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Why Did One Campaign Do Better Than Another?

You may have an easier time following along with my post if you look at a larger version of this chart. Click here to open this chart in another window at it’s actual size.

Over the past several months, I’ve tried to keep a closer eye on how our newsletter campaigns are performing to see if I can draw any conclusions as to what makes one more successful than another. What I’ve decided is that it all depends upon what you mean by successful…

If It’s All About Clickthroughs…
If I evaluate success in terms of the amount of readers who click through to our website from the campaign emails I send out each month, then the winner over the last six months is clear: Doing More with Less came in with more than double the clicks of the next highest performing newsletter, A Practical Guide to Social Media, which had 229. I have some pretty clear ideas as to why this particular newsletter had so much immediate interest:

  1. Adapting the Title
    The title “Doing More with Less” is nice and short, and communicates something that would probably appeal to many in our industry, but it’s not very specific. That’s why I adapted the title a bit in the email version of the newsletter that I sent out. I retitled it to read: “Doing More with Less: 9 Simple Ways to Get More from Your Website.” It’s much longer, but it quickly communicates what this newsletter is going to be specifically- a list of 9 potential website upgrades that will enable you to do more with less with your website.
  2. Imagery
    On the site version of “Doing More with Less,” I used an image of Buckminster Fuller next to a quote by him about the idea of doing more with less. The entire lead-in to the article was about him and why he said, “Call Me Trimtab (read it to find out why).” But I had a feeling that an image of Buckminster Fuller would probably not interest many of our subscribers, so they might be likely to ignore this email. I decided to replace it with a simpler image of two screens (see it here).

My guess is that the combination of a more specific title with a simpler image in the email created more interest in the material than had I used the same title and image from the website version.

As you can see from the chart, I’m comparing stats from the first month each particular newsletter article is on our site to the all time stats, so I’ll need to wait to see how “Doing More with Less” compares to the others in the months to come.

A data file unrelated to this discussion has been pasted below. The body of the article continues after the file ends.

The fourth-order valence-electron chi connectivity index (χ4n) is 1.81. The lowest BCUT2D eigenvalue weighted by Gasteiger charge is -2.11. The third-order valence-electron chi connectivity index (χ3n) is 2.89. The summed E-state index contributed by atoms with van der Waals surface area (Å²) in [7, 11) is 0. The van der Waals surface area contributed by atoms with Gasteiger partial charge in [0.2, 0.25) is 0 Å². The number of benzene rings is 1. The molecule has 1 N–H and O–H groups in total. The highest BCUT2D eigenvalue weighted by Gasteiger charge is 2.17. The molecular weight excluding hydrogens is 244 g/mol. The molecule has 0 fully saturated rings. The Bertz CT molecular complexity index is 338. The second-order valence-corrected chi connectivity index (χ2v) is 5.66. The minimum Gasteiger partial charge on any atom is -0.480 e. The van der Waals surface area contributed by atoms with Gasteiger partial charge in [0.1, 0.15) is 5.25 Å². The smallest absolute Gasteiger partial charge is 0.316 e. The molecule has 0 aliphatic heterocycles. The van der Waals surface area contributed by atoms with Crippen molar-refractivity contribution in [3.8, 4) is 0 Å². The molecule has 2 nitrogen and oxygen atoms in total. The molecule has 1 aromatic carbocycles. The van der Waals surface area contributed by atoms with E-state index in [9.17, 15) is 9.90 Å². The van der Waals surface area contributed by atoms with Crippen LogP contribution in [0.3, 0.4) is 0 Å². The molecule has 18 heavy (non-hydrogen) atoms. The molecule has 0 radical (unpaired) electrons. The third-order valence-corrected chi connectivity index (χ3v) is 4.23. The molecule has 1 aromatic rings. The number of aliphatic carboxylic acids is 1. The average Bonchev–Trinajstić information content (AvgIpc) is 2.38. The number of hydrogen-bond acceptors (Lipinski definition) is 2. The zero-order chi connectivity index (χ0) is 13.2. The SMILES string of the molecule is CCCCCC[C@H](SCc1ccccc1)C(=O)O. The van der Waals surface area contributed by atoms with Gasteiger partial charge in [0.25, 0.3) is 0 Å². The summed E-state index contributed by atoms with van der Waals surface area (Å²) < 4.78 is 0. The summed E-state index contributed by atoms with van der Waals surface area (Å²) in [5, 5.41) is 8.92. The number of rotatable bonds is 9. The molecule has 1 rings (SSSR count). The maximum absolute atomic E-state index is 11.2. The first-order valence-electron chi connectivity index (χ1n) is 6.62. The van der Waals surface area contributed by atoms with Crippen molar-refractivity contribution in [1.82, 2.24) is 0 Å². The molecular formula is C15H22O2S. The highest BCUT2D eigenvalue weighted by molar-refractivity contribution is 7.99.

If It’s All About Conversions…
However, if I evaluate success in terms of value added to Newfangled, particularly which articles generated further interest in our material, then I might decide upon a different “winner.” The Future of the Web, Part 1 seems to be a contender here. Though it received fewer clickthroughs in its first month (177) and had a higher bounce rate (56%), the average amount of time spent on the site was longer (3:09), the comment string longer (25 comments), and the number of goal conversions highest (60).

Take a Long View
But take a look at what happens when you consider the long-term, or in this case, the stats representing the full amount of time this content has been on our website. From that point of view, I think that A Practical Guide to Social Media may be the winner. It did have more clickthroughs in the first month than “The Future of the Web, Part 1” (229), and a lower bounce rate (44%), but notice the all time numbers: this page has been viewed 1092 times since it was published with an overall average bounce rate of 45%, and has lead to 142 goal conversions- significantly more than any other in the past 6 months.

Evaluating the success of this content strategy is clearly a nuanced procedure that requires some time for data to accrue. Sometimes I find myself disappointed in the immediate response to the newsletters we put out, but in light of this data, it stands to reason that it takes several months to get a realistic picture of the success or failure of any individual article.

Are there any other aspects that I should be looking at? Do you agree with my conclusions?

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